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Linux Notes.

The Future of Linux in Europe

According to IDC, Western European Linux users are concentrating on what is actually available and are buying into the Web- and network-related offerings of the Linux industry at very cheap prices. Few are planning for more expensive, complex solutions in the near future while the industry awaits a demand pull before developing solutions and committing to the Linux environment. This has lead to a chicken and egg situation, in which the Linux industry may suffer lack of sufficient funding to continue the development of future solutions.

Users are attracted to Linux for its cost effectiveness and malleability for specific-purpose devices, both client and server. However, the lack of available applications and perceived lack of service and support offerings are major inhibitors to this markets growth. IDC believes the main question is whether users will buy into the Open Source development model with no future roadmap, economically unstable players, and a current lack of specific types of applications.

Linux Drivers and Inhibitors

The viability of Linux has been strengthened by the entrance of the major IT players with other likely supporters to be found in the telecommunications and media industries. The development model has been stabilized by the Linux Free Standards organization. Developmental efforts are concentrated on embedding Linux into a slew of client and server devices as well as devices outside the traditional IT user base, such as in cars and cable TV appliances. Linuxs' development continues to be, and is expected to remain, a no roadmap exercise.

Development on bringing Linux into the commercial server space is still a long way off in terms of scalability, reliability, and availability features. Other device platform manufacturers such as Microsoft, Sun Microsytems, and Symbian are heavily committed to the embedded device market. Taking account of these factors, it is believed that the major areas of deployment of Linux will be in the embedded or appliance space for both clients and servers during the forecast period. Growth of the Linux industry will be primarily driven from Germany and the Nordic countries. Clients will have many forms and shapes, and we believe smart handheld devices and cable TV devices will be the major areas of growth for Linux in Western Europe.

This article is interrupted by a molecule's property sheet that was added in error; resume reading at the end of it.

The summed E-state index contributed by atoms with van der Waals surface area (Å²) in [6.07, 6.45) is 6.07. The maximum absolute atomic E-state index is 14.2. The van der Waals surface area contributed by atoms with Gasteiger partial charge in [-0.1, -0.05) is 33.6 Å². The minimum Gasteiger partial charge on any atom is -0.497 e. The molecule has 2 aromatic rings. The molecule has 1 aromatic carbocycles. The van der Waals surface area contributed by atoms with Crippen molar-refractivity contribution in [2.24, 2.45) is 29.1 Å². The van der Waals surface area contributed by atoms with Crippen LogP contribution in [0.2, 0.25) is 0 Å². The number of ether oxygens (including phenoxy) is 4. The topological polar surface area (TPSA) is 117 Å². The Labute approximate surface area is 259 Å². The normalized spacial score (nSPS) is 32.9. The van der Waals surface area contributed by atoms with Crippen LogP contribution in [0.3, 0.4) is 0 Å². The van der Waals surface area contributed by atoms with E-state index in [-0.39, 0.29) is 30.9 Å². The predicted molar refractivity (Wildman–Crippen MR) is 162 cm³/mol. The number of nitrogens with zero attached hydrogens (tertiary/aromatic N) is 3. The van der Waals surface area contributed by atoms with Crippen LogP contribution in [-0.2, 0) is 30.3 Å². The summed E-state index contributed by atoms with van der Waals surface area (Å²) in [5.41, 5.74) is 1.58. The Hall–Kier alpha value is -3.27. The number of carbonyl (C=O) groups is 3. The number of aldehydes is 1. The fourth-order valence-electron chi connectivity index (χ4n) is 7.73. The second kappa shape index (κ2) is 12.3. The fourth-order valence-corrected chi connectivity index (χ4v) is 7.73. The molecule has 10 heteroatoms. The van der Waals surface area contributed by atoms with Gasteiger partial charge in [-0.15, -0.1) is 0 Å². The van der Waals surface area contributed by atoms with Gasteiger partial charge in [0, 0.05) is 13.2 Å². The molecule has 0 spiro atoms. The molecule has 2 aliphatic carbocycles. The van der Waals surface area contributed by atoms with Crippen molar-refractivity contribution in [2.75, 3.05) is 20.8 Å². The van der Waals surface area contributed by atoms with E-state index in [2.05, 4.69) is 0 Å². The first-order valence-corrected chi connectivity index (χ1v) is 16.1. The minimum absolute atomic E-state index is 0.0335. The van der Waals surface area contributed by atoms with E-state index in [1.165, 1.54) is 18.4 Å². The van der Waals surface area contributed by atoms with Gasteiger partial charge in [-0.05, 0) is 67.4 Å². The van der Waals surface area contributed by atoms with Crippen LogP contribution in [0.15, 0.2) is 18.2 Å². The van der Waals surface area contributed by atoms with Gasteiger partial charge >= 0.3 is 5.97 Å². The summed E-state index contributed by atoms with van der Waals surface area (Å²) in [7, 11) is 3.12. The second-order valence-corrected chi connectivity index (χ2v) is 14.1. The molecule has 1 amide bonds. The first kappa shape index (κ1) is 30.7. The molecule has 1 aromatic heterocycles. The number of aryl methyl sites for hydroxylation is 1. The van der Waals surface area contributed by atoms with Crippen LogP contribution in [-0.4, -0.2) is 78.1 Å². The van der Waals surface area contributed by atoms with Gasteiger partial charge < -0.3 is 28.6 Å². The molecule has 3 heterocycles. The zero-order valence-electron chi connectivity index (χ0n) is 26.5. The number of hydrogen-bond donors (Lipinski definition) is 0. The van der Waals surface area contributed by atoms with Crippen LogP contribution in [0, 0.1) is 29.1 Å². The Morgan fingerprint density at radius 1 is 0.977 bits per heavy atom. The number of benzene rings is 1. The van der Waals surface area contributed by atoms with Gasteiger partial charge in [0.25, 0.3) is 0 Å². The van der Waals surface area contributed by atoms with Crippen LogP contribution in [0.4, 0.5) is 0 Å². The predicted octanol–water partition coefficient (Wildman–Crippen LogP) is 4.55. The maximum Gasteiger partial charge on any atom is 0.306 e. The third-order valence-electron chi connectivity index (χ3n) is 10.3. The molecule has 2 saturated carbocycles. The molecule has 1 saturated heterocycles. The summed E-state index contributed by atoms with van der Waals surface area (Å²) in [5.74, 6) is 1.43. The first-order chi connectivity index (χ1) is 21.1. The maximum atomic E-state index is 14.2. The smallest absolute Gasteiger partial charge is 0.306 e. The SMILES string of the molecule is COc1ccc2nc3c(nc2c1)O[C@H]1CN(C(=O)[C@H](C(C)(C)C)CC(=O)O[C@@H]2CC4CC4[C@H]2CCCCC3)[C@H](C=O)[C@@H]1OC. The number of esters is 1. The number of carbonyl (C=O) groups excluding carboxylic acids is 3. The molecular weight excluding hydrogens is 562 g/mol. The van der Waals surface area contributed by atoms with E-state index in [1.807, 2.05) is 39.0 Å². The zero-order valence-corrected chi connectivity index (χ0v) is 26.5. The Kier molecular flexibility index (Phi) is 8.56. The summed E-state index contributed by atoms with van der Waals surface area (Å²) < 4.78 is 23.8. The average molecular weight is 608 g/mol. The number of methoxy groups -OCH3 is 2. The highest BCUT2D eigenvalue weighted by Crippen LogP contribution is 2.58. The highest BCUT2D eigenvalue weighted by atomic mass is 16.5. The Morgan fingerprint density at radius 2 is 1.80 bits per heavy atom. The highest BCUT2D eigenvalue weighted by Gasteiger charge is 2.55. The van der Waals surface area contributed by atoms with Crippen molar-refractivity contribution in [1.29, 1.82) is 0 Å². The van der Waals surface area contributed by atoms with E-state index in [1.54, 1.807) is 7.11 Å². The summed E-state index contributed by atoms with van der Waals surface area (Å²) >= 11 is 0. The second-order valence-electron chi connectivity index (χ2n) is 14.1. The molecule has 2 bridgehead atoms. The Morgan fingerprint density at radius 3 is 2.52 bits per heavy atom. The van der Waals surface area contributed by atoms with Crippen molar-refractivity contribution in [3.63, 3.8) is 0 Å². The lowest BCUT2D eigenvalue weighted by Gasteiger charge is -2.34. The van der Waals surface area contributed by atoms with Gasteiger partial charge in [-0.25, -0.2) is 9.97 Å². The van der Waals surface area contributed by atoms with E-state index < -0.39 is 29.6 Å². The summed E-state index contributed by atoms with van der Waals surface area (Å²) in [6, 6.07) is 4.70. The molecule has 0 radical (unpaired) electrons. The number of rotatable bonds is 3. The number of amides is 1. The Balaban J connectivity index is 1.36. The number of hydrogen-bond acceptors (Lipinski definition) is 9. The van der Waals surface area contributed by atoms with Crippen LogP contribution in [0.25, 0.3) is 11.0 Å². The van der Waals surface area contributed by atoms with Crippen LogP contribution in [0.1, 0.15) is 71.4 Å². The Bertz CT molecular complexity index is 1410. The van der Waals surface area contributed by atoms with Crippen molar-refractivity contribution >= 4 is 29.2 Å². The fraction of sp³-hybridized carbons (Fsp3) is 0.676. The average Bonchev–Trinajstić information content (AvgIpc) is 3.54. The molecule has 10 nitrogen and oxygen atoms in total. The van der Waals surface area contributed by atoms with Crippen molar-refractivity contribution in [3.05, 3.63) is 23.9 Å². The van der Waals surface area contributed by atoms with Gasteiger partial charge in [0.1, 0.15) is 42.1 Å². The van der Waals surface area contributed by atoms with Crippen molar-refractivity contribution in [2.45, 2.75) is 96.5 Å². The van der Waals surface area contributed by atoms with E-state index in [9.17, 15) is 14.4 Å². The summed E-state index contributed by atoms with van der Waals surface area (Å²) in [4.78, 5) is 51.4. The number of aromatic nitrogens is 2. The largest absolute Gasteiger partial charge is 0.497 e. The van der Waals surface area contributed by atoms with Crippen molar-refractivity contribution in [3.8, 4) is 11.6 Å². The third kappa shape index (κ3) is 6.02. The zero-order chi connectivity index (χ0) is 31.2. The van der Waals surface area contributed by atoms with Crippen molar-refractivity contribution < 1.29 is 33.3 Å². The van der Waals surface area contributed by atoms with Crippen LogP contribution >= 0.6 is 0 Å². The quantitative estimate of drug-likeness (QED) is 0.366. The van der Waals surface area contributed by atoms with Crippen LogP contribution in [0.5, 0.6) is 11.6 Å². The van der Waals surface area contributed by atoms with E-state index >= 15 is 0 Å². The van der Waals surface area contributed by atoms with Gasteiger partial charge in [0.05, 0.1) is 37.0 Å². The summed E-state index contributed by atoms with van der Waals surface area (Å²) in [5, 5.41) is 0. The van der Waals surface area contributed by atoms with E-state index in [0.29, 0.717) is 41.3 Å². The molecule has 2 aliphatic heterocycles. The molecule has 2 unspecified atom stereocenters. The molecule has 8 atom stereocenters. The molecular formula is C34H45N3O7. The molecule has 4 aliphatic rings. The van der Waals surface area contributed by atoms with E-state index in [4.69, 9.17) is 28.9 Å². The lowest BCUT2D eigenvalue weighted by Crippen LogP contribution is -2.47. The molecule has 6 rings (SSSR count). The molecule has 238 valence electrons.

Teamware Office 5.3 for Linux

The final version of Teamware Office 5.3 for Linux is a ready-to-run groupware product with a customisable user interface and communications features, available as a single server package with 100 built-in user accounts for 1000.

The Solution does not need Windows clients to set up the server this can be performed using WebService tools as well as server tools run from the server console. Through the browser it is possible to create Groups, Libraries and Discussion Forums can be created. Teamware office 5.3 for Linux can be used on Linux distributions that use the RedHat Package Manager for installing binary files. This is currently supported on Caldera Open Linux, Red Hat Linux, SuSe Linux and Turbo Linux.

Beta Versions of Bridges for Windows 1.1 for UNIX, and Linux 1.1

GraphOn Corporation, has released beta version 1. 1 of GraphOn Bridges for Windows and Bridges for UNIX and Linux for use by approved beta test sites. These include many new enhancements and features. Independent software vendors (ISVS) are faced with high demand for web-enabled versions of their software from enterprises and Application Service Providers (ASPS) who rent applications over the Interact. GraphOn Bridges software is designed for developers who want to create cross-platform, web-enabled versions of their Windows, UNIX or Linux applications. Bridges allows ISYs web-enable their existing applications for access over both Local and Wide Area Networks (LAN or WAN), dial-up connections, or the Internet. ISYs can deliver server-based versions of applications with the same functionality as desktop versions across multiple platforms without modifying the application's code or requiring costly add-ons. First Software DVD Player for Linux

Cyberlink, is releasing its first software DVD player for Linux based information appliances (IA). PowerDVD-Linux will allow users to playback DVD titles on Linux based information appliances without the need for special hardware acceleration. Linux OS users will now be able to enjoy high quality features and benefits of DVD playback on the PC that Windows based users have enjoyed for years. PowerDVD-Linux also provides the best solution to IA manufacturers due to the fact that it is a pure software program that can playback DVD rifles at Full Frame rate, with minimal CPU requirements (only Celeron 333 or above needed). Launch of

A new acquisitions service,, finds and names companies that would he the best acquisition prospects in a chosen market. It then provides projections on how much hidden profit these prospects could achieve.

As an example, an acquisition prospect from the Computer Software industry was highlighted as a loss making under achiever with pre-tax losses of over 5 [pounds sterling] million. In's projection by reducing internal costs including stocks, debtors, and staffing levels the company posted a projected pre-tax profit of over 11 million [pounds sterling].
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Publication:Database and Network Journal
Article Type:Brief Article
Geographic Code:00WOR
Date:Oct 1, 2000
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